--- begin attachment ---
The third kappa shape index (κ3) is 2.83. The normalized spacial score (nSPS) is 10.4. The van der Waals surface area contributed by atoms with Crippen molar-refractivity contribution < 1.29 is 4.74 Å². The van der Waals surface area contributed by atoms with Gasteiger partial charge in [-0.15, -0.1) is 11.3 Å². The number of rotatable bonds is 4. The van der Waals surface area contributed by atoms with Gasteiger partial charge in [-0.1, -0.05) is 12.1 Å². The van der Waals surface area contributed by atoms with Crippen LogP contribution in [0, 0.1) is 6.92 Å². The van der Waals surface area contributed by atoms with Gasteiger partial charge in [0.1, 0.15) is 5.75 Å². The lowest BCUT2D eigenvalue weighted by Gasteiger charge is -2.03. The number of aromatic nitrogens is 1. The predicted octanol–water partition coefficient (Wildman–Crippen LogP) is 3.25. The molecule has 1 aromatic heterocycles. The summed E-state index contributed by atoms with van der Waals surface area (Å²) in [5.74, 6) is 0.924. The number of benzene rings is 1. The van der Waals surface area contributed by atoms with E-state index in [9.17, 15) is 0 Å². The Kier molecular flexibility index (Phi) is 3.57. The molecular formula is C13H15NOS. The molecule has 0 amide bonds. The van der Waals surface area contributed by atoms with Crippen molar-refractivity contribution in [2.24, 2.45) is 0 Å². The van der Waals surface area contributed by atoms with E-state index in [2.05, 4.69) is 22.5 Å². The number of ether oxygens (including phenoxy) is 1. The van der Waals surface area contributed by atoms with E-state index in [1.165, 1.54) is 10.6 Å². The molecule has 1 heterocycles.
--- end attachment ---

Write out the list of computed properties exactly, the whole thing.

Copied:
The third kappa shape index (κ3) is 2.83. The normalized spacial score (nSPS) is 10.4. The van der Waals surface area contributed by atoms with Crippen molar-refractivity contribution < 1.29 is 4.74 Å². The van der Waals surface area contributed by atoms with Gasteiger partial charge in [-0.15, -0.1) is 11.3 Å². The number of rotatable bonds is 4. The van der Waals surface area contributed by atoms with Gasteiger partial charge in [-0.1, -0.05) is 12.1 Å². The van der Waals surface area contributed by atoms with Crippen LogP contribution in [0, 0.1) is 6.92 Å². The van der Waals surface area contributed by atoms with Gasteiger partial charge in [0.1, 0.15) is 5.75 Å². The lowest BCUT2D eigenvalue weighted by Gasteiger charge is -2.03. The number of aromatic nitrogens is 1. The predicted octanol–water partition coefficient (Wildman–Crippen LogP) is 3.25. The molecule has 1 aromatic heterocycles. The summed E-state index contributed by atoms with van der Waals surface area (Å²) in [5.74, 6) is 0.924. The number of benzene rings is 1. The van der Waals surface area contributed by atoms with E-state index in [9.17, 15) is 0 Å². The Kier molecular flexibility index (Phi) is 3.57. The molecular formula is C13H15NOS. The molecule has 0 amide bonds. The van der Waals surface area contributed by atoms with Crippen molar-refractivity contribution in [2.24, 2.45) is 0 Å². The van der Waals surface area contributed by atoms with E-state index in [2.05, 4.69) is 22.5 Å². The number of ether oxygens (including phenoxy) is 1. The van der Waals surface area contributed by atoms with E-state index in [1.165, 1.54) is 10.6 Å². The molecule has 1 heterocycles.